Between the months of April and October, the high northern latitudes experience their forest fire season. However, if the images of vegetation caught in the flames are easily talked about on social networks and in the media, some blazes evolve much more discreetly, out of sight, but in an equally pernicious way …
Residues of old foci, they smolder under the snow and cold that accompany the polar night and tend to return to the surface the following season. This is what we called the zombie fires, in reference to the fact that they seem to be reborn from the dead. In addition to their ability to rekindle seemingly dissipated fires, they are difficult to locate and even harder to extinguish.
One of the first studies focused on zombie fires
Although the phenomenon has aroused growing interest, the reporting of zombie fires remains very fragmented, de facto limiting our ability to assess their frequency, their location or their evolution over time. In an innovative paper published in the journal Nature, a group of researchers got down to the task. This is one of the first studies published in a peer-reviewed journal dealing with the phenomenon.
By analyzing 17 years of high-resolution satellite images, scientists have documented every zombie fire in a North American domain encompassing Alaska and the Northwest Territories. How? ‘Or’ What ? Thanks to an algorithm capable of identifying their characteristic spatio-temporal signature when they reappear on the surface. For example, in or near former burnt areas and at a time that does not coincide with the thunderstorm season.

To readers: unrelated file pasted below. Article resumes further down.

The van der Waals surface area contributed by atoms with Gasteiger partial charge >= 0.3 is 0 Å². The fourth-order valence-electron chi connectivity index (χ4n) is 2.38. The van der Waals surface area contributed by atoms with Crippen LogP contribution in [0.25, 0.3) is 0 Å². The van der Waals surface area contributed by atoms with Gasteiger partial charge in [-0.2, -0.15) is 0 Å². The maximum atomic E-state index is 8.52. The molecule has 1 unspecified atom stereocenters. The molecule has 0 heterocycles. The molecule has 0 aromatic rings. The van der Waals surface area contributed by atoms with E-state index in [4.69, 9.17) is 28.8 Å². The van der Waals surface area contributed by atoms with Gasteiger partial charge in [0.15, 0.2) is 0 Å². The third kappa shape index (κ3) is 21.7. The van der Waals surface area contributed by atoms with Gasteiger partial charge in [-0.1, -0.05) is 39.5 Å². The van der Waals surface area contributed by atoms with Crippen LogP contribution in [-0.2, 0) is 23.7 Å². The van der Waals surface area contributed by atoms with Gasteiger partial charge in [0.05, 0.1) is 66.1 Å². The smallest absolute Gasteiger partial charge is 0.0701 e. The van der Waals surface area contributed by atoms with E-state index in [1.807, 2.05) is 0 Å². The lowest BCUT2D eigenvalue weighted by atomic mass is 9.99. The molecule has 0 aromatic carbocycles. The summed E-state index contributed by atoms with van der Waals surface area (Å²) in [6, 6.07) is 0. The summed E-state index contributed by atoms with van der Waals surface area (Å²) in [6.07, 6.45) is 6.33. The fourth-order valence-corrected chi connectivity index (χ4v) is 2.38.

They found that a hot season marked by particularly high temperatures and large-scale fires was necessary to clearly propagate the infernos below the surface. Deep and extremely rich in carbon, the peaty soil of boreal regions then feeds the underground parts during the winter months. Some zombie fires can even smolder for several years, allowing the same outbreak to re-emerge multiple times.
The importance of the winter snowpack
In addition to the particular constitution of an organic soil, the systematic appearance of a snowpack in the cold season also plays a major role. “Without snow, the same type of fire, for example in a temperate bog, will probably go out because there will be a lot of rain. But there, once there is a layer of snow on top, it is well preserved ” details Sander Veraverbeke, main author of the paper.
Finally, the researchers found that this type of fire is still quite rare. Indeed, if they can represent up to 40% of the area burned over a year, the 2002-2018 average is barely approaching 1%. However, with the continued warming of the boreal regions, the zombie fires should become an ever more present phenomenon. And this, both in number and in scale. Bad news for the regional environment, but also for the global climate given the significant carbon dioxide emissions (CO2) that accompany them.